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You are suspending your 401(k) matching during COVID-19.  What advice should you give your employees? Thumbnail

You are suspending your 401(k) matching during COVID-19. What advice should you give your employees?

According to a recent survey by the Plan Sponsor Council of America, 16.1 percent of organizations have suspended matching employer contributions due to financial hardships caused by COVID-19. Worse yet, 1.3 percent of businesses have terminated their 401(k) plans altogether.1 Millions of Americans rely on their 401(k) and matching employer contributions to bolster their savings for retirement.

If you recently made an adjustment to its 401(k) offerings, your employees are probably wondering how this could impact their future retirement - and what next steps should they be taking. 

Why Are Employers Changing Their 401(k) Plans?

COVID-19 has had a tremendous impact on businesses around the world. With most states continuing to implement strict safety protocols, businesses have been forced to reduce hours, minimize capacity or cease operation altogether. With Americans encouraged to stay home, foot traffic all but vanished across America for months for the majority of 2020 and now the beginning of 2021.

Even as states began relaxing measures and stores started opening back up, America has since remained suspended in a fairly volatile market. People are worried about what’s to come, they’re strapped for cash and not willing to spend like they used to. In return, businesses are suffering and searching for ways to save. One of the first things to go is often, unfortunately, employer-sponsored benefits such as 401(k) plans or their matching contributions.

Is it Legal for an Employer to Suspend Matching Contributions?

In most cases, yes. It is legal for an employer to suspend matching 401(k) contributions. While it is usually an enticing addition to your benefits package, employers do have the power to simply stop offering this benefit. The most important thing an employer can do in this instance, however, is to effectively communicate with employees who will be affected by the change. For example, explaining that cutting these benefits is your solution to avoiding layoffs will likely make employees more understanding and receptive to the change.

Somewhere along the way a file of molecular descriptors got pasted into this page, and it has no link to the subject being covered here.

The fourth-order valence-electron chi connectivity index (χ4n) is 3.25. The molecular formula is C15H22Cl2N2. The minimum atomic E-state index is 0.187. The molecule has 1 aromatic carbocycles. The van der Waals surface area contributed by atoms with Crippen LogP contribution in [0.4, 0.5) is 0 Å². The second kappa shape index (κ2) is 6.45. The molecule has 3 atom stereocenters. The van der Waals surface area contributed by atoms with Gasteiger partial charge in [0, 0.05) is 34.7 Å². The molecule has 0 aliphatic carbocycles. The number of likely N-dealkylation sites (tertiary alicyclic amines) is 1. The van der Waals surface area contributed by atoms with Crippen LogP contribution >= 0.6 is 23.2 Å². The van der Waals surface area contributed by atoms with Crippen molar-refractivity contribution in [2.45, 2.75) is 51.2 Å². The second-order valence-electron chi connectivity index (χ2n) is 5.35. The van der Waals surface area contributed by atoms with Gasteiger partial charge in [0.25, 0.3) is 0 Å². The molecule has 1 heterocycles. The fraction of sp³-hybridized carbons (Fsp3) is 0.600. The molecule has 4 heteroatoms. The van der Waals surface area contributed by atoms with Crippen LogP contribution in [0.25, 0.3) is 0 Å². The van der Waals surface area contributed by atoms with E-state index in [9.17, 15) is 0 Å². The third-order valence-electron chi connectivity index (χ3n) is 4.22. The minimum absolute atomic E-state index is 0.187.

If your employer offers contribution matches to a safe harbor 401(k) plan, they must offer notice to employees 30 to 90 days in advance of suspending contributions.2   

What Should Your Employees Do if You Suspend Your Matching Contributions?

In the case that you do suspend matching contributions, there are a few next steps you your employees can take to help maintain and grow their retirement savings.

1. Resist the Urge to Panic

Having an employer suspend matching contributions, even if it’s only temporary, is a sign of the times. We’re in the midst of a global pandemic, the stock market’s unpredictable and people are worried about money.  Hopefully they don't think they’d be better off draining the account and having that money under the mattress instead. 

But the truth of the matter is, they should be making decisions about your money with objectivity - not gut reactions and emotions heightened by media. Withdrawing any amount from their 401(k) now will only rob their future retirement. Unless they're in dire need of financial assistance, this option should be avoided.

2. Talk to a Financial Advisor

An advisor’s sole responsibility is to help people make unbiased, educated and objective decisions about their money. If you have a responsive, reliable and accessible retirement plan advisor, ask him or her to hold a group virtual meeting to discuss potential paths going forward i.e., How can they make up missing contributions?  What financial impact  will this change have on their future retirement?  Your employees most likely will have plenty of questions regarding this change to your company's 401(k), and talking to an advisor is the perfect place to start.

3. Revisit Their Portfolio & Other Retirement Accounts

The market is volatile and economic confidence is low among investors. Suggest they use this as an opportunity to reevaluate their current asset allocations and investment strategies.  Your retirement plan advisor will be able to identify potential areas for improvement based on current tolerance for risk. 

4. Increase Their Own 401(k) Contributions

While you may have cut out matching contributions, that doesn’t mean your employees can't contribute to their own 401(k).   If they have the means to do so, they can consider upping their own contributions, for now at least, to help offset the loss of any missing contribution matches.

If you've recently suspended your 401(k) matching contributions, hopefully it is just temporary. Suggest that your employees work with your retirement plan advisor to understand the impact this may have on their future retirement earnings and what they should be doing right now to make up for any lost funds. 

  1. https://www.psca.org/sites/psca.org/files/uploads/Research/snapshot_surveys/CARES%20Act%20Snapshot%20Summary.pdf
  2. https://www.irs.gov/retirement-plans/mid-year-changes-to-safe-harbor-401k-plans-and-notices

This content is developed from sources believed to be providing accurate information, and provided by Twenty Over Ten. It may not be used for the purpose of avoiding any federal tax penalties. Please consult legal or tax professionals for specific information regarding your individual situation. The opinions expressed and material provided are for general information, and should not be considered a solicitation for the purchase or sale of any security.

Joseph Cappuccino is a registered representative with, and securities and advisory services offered through LPL Financial, A Registered Investment Advisor.  Member of FINRA/SIPC # 1-05100621

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